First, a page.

Construction continues on the new site, which should be up and running by the end of the week, although your friends aboard the Night Train aren’t making any promises.
One of the luxuries of writing about history, though, is that isn’t subject to the hyper-fast timeline that directs our daily lives. Taking a few days off the blog grind to learn code and play with my stylesheets puts a dent in my traffic stats, but I’m not worried about missing something on Twitter that won’t be relevant by the end of the day.
That isn’t to say that history doesn’t change. We revise it all the time; we change the stories we tell, how we tell them, the way the think about the characters involved. We build new monuments and memorials and tear down old ones. We fight about it. In Detroit, these fights are fever-pitch: the abandoned structures and empty lots that crowd the city are both monuments to a better past (one many Detroiters can personally remember) and painful memento mori of decline.
But there’s older, thicker history in the city that most of us forget after grade school. I like this mustier, more legendary stuff: the fur trade, the settlements, the berobed Jesuits and oak plank roads and war generals. I find it comforting. The past is tenacious, and we are strung to it.
So, scholarly asides aside: it was thus that we approached the tour itinerary provided in the 1933 edition of History of Detroit for Young People by Harriet and Florence Marsh. The original itinerary is bolded with our comments and photos below. Remember, watch for street car crossings and always have an older person with you.
I. THE CAMPUS MARTIUS
a. Find cannon from [Oliver Hazard] Perry’s victory.
No luck here. Does anyone know where this is? The Detroit Historical Society or the Dossin Great Lakes Museum, maybe? We saw some cannons on Washington Blvd., but they belonged to General Macomb, as it turned out.
b. Statues of Cadillac, N.E.corner; Father Marquette, N.W. corner; Father Richard, S.E. corner; La Salle, S.W. corner.
These are now on the campus of Wayne State University, in a park on Anthony Wayne Street. Father Richard’s aspect is especially haunting, and the Marshes speak lovingly of him, although they do mention that he was a plain, bespectacled man with a scar on his face from a sword wound. Not evident on the statue.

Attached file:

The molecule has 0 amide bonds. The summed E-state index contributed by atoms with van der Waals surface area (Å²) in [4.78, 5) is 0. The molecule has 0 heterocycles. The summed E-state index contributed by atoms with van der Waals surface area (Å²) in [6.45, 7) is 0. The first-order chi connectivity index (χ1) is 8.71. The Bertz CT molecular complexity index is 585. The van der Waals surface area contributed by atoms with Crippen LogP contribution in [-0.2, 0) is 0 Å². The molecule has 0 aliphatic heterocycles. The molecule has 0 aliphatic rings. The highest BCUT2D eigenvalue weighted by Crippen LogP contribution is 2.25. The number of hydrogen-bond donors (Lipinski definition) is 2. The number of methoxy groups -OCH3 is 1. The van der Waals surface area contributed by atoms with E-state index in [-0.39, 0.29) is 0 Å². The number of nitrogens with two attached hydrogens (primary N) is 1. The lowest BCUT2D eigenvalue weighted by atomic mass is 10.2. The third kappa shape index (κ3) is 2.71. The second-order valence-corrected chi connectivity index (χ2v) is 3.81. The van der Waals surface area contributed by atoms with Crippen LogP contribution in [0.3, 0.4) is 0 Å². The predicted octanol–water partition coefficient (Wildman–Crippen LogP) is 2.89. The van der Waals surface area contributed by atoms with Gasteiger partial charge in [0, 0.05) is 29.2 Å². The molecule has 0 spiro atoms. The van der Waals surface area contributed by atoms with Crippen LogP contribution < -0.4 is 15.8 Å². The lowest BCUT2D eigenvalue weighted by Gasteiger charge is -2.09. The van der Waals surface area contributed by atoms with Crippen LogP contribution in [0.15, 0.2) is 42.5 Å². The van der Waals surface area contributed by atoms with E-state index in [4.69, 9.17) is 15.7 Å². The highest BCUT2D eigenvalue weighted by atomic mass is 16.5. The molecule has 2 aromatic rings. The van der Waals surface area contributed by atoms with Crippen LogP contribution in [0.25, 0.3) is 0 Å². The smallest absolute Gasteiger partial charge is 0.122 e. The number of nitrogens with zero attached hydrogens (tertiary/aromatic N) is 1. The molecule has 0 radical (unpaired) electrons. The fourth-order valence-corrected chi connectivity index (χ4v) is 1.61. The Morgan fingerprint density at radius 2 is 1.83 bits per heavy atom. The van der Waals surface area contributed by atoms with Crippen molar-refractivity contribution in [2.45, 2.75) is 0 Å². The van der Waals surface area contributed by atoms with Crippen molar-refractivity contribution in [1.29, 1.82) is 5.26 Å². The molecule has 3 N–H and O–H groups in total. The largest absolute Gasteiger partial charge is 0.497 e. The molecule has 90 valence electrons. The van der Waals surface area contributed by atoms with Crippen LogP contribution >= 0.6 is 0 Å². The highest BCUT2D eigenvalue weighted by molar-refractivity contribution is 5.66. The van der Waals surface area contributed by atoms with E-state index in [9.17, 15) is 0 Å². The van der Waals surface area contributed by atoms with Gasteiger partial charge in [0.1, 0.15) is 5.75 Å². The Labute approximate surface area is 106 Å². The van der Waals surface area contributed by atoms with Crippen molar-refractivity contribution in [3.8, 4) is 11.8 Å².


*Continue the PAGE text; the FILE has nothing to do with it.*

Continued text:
c. Council chamber. Look at picture presented to Detroit by French Government, “Louis XIV delivering to Chevalier de Cadillac the ordinance and grant for the foundation of the City of Detroit.”
Detroit City Hall was razed in 1961. I found this painting during a routine Google Book search, where it appeared on the cover of “Historical Collections” published by the Michigan Historical Society. The painting is credited as part of the “Art Musem of Detroit, 1902″ — is it in the DIA now?
2. The Soldiers and Sailors Monument faces the City Hall on the east side of Woodward Avenue. This was designed by Randolph Rogers and unveiled in 1872.
3. Old Andrew’s Hotel, facing the Campus Martius, stood on the site of what now is the Schubert Detroit Opera House.
My dad speaks with a glint in his eye of Detroit’s movie house days, and he remembers the Schubert adoringly. The Schubert was demolished in 1964.
4. The fountain erected to the memory of Governor John J. Bagley stands on the north end of the campus.
This odd, pyramidal marble structure still stands, although it’s pretty dry as fountains go. It’s got lions in the center. Rawr.
II. CADILLAC SQUARE
1. Detroit Historical Musem is on the 23rd floor of Barlum Tower, rooms 2302-18.
2. The Wayne County Building is on the east side of the square.
The Wayne County Building may be the finest standing example of Roman Baroque architecture in North America, says Wikipedia (I have to trust the crowds on this one as I know nothing about architecture and the claim is unsourced), and it’s one of my favorite buildings in the city. We tried to get in to nose around, but the security guard, though evidently delighted to see another human being in the building, regrettably informed us that it was closed, and advised us to call his boss, who has “a big heart for people like you.” (Tourists? History dorks? White kids running around downtown with cameras?)
Mad Anthony has rapidly become an obsession and my boyfriend has obligingly been ordering out-of-print biographies of him through interlibrary loan. The Erie, PA-based Erie Brewing Company makes a delicious American Pale Ale in Mad Anthony’s name and we recommend it.
3. Cadillac Chair of Justice
Buildings of Detroit eloquently describes the fate of the Chair of Justice: “By the late 1930s, the limestone had started to fall apart, and the chair had turned into a favorite resting spot for vagrants and drunks. On Nov. 1, 1941, workers showed up with sledgehammers and it was removed in pieces.”
VI. Points West of Woodward Ave.
We skipped around on this tour, mapless, downtown and on foot as we were.
a. Statue of General Alexander Macomb, born in Detroit and at one time Commander-in-Chief of the Army. It stands on Washington Boulevard at Michigan Avenue, opposite the Book-Cadillac.
Impressive! The glorious Macomb still stands handsomely on Washington Boulevard opposite the still-standing (and gloriously restored and open for business!) Book-Cadillac Hotel. Fun fact: Macomb’s statue is made out of melted down cannons.
Also on Washington Boulevard is a statue of Casimir Pulaski.
b. Mariner’s Church, northwest corner of Woodward Avenue and Woodbridge Street.
Old Mariner’s moved to Woodward and Jefferson in 1955.
h. Fort Shelby, originally Fort Lernoult, was located on what is now W. Fort Street from Griswold to Wayne streets. The Post Office is on this site.
Not a Post Office anymore.
More to come!